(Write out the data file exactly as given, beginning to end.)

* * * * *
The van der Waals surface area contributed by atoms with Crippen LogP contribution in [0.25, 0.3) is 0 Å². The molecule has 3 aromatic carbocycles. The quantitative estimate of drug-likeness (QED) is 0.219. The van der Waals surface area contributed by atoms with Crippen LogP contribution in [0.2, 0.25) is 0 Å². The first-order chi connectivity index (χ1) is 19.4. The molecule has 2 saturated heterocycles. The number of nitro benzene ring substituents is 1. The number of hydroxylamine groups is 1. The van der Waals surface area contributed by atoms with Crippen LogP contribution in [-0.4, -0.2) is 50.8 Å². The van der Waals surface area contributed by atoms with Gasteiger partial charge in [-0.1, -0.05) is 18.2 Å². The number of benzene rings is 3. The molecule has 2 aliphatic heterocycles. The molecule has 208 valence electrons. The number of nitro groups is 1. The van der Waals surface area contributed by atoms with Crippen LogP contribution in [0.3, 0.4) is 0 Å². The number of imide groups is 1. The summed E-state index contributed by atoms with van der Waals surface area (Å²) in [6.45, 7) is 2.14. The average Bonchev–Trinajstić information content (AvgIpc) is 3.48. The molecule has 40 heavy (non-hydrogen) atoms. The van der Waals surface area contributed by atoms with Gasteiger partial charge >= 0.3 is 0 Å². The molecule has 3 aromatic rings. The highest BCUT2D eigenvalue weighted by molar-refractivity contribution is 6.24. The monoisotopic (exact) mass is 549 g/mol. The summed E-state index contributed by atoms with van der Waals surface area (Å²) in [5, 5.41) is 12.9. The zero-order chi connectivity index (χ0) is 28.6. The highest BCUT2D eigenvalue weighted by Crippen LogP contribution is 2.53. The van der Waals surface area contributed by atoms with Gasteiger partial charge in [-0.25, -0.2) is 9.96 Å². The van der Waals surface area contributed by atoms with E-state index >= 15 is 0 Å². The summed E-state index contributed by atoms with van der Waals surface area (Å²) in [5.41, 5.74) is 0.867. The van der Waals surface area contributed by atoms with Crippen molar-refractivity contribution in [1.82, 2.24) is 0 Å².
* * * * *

The van der Waals surface area contributed by atoms with Crippen LogP contribution in [0.25, 0.3) is 0 Å². The molecule has 3 aromatic carbocycles. The quantitative estimate of drug-likeness (QED) is 0.219. The van der Waals surface area contributed by atoms with Crippen LogP contribution in [0.2, 0.25) is 0 Å². The first-order chi connectivity index (χ1) is 19.4. The molecule has 2 saturated heterocycles. The number of nitro benzene ring substituents is 1. The number of hydroxylamine groups is 1. The van der Waals surface area contributed by atoms with Crippen LogP contribution in [-0.4, -0.2) is 50.8 Å². The van der Waals surface area contributed by atoms with Gasteiger partial charge in [-0.1, -0.05) is 18.2 Å². The number of benzene rings is 3. The molecule has 2 aliphatic heterocycles. The molecule has 208 valence electrons. The number of nitro groups is 1. The van der Waals surface area contributed by atoms with Crippen LogP contribution in [0.3, 0.4) is 0 Å². The number of imide groups is 1. The summed E-state index contributed by atoms with van der Waals surface area (Å²) in [6.45, 7) is 2.14. The average Bonchev–Trinajstić information content (AvgIpc) is 3.48. The molecule has 40 heavy (non-hydrogen) atoms. The van der Waals surface area contributed by atoms with Gasteiger partial charge >= 0.3 is 0 Å². The molecule has 3 aromatic rings. The highest BCUT2D eigenvalue weighted by molar-refractivity contribution is 6.24. The monoisotopic (exact) mass is 549 g/mol. The summed E-state index contributed by atoms with van der Waals surface area (Å²) in [5, 5.41) is 12.9. The zero-order chi connectivity index (χ0) is 28.6. The highest BCUT2D eigenvalue weighted by Crippen LogP contribution is 2.53. The van der Waals surface area contributed by atoms with Gasteiger partial charge in [-0.25, -0.2) is 9.96 Å². The van der Waals surface area contributed by atoms with E-state index >= 15 is 0 Å². The summed E-state index contributed by atoms with van der Waals surface area (Å²) in [5.41, 5.74) is 0.867. The van der Waals surface area contributed by atoms with Crippen molar-refractivity contribution in [1.82, 2.24) is 0 Å².